Relax your shoulders and reach your fingertips out until you feel a stretch. This way, your back will move away from the back of the chair. Stop in that position and hold for 10 to 30 seconds. Repeat this stretch three to five times.

Shoulder and Upper Back Stretch 

Bend your right arm, the elbow is at chest level, and your right fist should be near your left shoulder. Placing your left hand on your right elbow, gently pull your right arm across your chest.

Hold for 20 to 30 seconds. Repeat with the opposite arm.

Shoulder Blade Squeeze (not only stretches the chest but also strengthens your postural muscles)

In a firm seat, sit up straight and rest your hands in your lap. Squeeze the shoulder blades toward one another.

Your focus is on keeping your shoulders down and hold in this position for three seconds. Release and repeat eight to 12 times.

Pelvic Tilts (besides stretching the lower back, they also strengthen your muscles)

Take a deep breath, tighten your buttocks and slightly tilt your hips forward. Hold for three seconds. Now tilt your hips back and hold for the same amount of time.

The movement should be very subtle. Repeat eight to 12 times.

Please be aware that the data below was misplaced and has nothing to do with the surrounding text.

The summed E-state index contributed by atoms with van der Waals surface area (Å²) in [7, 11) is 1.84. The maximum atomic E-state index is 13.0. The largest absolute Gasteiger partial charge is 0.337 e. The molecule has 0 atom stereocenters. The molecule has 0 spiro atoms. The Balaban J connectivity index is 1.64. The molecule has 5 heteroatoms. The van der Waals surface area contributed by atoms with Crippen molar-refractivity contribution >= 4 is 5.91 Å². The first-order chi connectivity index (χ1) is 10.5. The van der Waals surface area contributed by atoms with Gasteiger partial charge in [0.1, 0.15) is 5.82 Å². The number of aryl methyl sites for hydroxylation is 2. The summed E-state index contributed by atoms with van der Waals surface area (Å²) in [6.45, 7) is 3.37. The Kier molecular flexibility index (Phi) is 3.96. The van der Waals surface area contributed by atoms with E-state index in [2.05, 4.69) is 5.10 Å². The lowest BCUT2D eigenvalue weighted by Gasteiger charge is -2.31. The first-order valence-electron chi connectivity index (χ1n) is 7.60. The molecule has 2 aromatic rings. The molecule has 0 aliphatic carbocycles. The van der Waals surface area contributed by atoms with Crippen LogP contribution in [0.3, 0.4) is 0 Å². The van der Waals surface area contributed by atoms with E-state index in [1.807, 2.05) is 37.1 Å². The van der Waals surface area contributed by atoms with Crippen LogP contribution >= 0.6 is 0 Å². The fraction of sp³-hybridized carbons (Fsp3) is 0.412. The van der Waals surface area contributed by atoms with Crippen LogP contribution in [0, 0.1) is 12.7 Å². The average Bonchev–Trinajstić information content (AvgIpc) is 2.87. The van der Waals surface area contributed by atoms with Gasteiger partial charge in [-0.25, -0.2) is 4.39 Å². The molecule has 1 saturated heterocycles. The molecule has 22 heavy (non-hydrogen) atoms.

Related: Mythbusting – Is Stretching Helpful If You’re Not Working Out

Strength exercises – builds muscles, increases blood flow, and preserves a good posture.

Wall Push-Ups

Standing with your feet shoulder-width apart, facing a wall approximately three feet away, lean forward and place your hands flat on the wall (they should be in line with your shoulders).

Your body must be in a “plank” position, spine straight, not sagging or arched. Gently lower your body toward the wall and then push back. Repeat this exercise 10 times.

For the next exercises, you will need to be seated in a firm chair.

Toe Taps 

Keep your heels on the floor, lift your toes just high enough to feel the muscles in your shin working. Repeat 20 times.

Heel Raises

Keeping your toes and the balls of your feet on the floor, lift your heels. Repeat 20 times.

Knee Lifts

knee lifts

Rest your arms but don’t press them on the armrests, contract your right quadriceps muscles and lift your leg. Your knee and the back of your thigh must be two or three inches off the seat.

Pause for three seconds and slowly lower your leg. Complete eight to 12 repetitions and then repeat with the opposite leg.

Ankle Rotations

Lifting your right foot off the floor, slowly rotate your foot five times to the right and then to the left. Repeat the exercises with the other foot.

These basic exercises are sure to keep you in motion and activate your entire body. Add to them an enjoyable walk in nature for 15 minutes, and you have yourself a very productive way.

However, I’ve decided these are not enough for you and I want to give you more!